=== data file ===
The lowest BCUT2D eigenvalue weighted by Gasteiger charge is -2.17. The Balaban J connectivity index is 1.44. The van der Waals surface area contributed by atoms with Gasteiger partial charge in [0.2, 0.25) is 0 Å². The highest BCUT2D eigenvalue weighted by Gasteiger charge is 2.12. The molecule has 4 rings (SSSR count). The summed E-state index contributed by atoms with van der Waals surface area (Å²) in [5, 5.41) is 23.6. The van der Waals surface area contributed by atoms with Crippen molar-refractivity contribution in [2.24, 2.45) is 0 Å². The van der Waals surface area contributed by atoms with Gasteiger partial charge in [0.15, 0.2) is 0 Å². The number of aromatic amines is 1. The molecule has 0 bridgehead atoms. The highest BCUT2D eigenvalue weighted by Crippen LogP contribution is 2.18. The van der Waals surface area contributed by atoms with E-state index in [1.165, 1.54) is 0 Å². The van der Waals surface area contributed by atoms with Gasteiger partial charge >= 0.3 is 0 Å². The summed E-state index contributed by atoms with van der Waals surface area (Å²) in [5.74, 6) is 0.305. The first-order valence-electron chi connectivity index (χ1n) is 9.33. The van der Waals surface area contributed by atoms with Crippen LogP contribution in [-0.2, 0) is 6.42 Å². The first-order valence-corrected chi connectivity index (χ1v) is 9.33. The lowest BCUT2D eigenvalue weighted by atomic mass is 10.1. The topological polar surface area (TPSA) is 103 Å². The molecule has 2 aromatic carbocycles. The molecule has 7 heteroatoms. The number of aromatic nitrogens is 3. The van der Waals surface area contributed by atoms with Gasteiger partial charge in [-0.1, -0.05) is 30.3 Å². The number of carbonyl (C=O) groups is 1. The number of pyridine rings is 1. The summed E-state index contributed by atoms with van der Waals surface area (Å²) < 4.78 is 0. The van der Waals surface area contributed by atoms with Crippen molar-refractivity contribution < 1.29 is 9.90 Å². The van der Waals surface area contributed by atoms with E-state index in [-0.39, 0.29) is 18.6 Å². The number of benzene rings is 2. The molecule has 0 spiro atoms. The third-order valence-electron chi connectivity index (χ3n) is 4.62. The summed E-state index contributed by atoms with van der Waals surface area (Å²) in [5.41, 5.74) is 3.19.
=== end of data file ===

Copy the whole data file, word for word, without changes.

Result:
The lowest BCUT2D eigenvalue weighted by Gasteiger charge is -2.17. The Balaban J connectivity index is 1.44. The van der Waals surface area contributed by atoms with Gasteiger partial charge in [0.2, 0.25) is 0 Å². The highest BCUT2D eigenvalue weighted by Gasteiger charge is 2.12. The molecule has 4 rings (SSSR count). The summed E-state index contributed by atoms with van der Waals surface area (Å²) in [5, 5.41) is 23.6. The van der Waals surface area contributed by atoms with Crippen molar-refractivity contribution in [2.24, 2.45) is 0 Å². The van der Waals surface area contributed by atoms with Gasteiger partial charge in [0.15, 0.2) is 0 Å². The number of aromatic amines is 1. The molecule has 0 bridgehead atoms. The highest BCUT2D eigenvalue weighted by Crippen LogP contribution is 2.18. The van der Waals surface area contributed by atoms with E-state index in [1.165, 1.54) is 0 Å². The van der Waals surface area contributed by atoms with Gasteiger partial charge >= 0.3 is 0 Å². The summed E-state index contributed by atoms with van der Waals surface area (Å²) in [5.74, 6) is 0.305. The first-order valence-electron chi connectivity index (χ1n) is 9.33. The van der Waals surface area contributed by atoms with Crippen LogP contribution in [-0.2, 0) is 6.42 Å². The first-order valence-corrected chi connectivity index (χ1v) is 9.33. The lowest BCUT2D eigenvalue weighted by atomic mass is 10.1. The topological polar surface area (TPSA) is 103 Å². The molecule has 2 aromatic carbocycles. The molecule has 7 heteroatoms. The number of aromatic nitrogens is 3. The van der Waals surface area contributed by atoms with Gasteiger partial charge in [-0.1, -0.05) is 30.3 Å². The number of carbonyl (C=O) groups is 1. The number of pyridine rings is 1. The summed E-state index contributed by atoms with van der Waals surface area (Å²) < 4.78 is 0. The van der Waals surface area contributed by atoms with Crippen molar-refractivity contribution < 1.29 is 9.90 Å². The van der Waals surface area contributed by atoms with E-state index in [-0.39, 0.29) is 18.6 Å². The number of benzene rings is 2. The molecule has 0 spiro atoms. The third-order valence-electron chi connectivity index (χ3n) is 4.62. The summed E-state index contributed by atoms with van der Waals surface area (Å²) in [5.41, 5.74) is 3.19.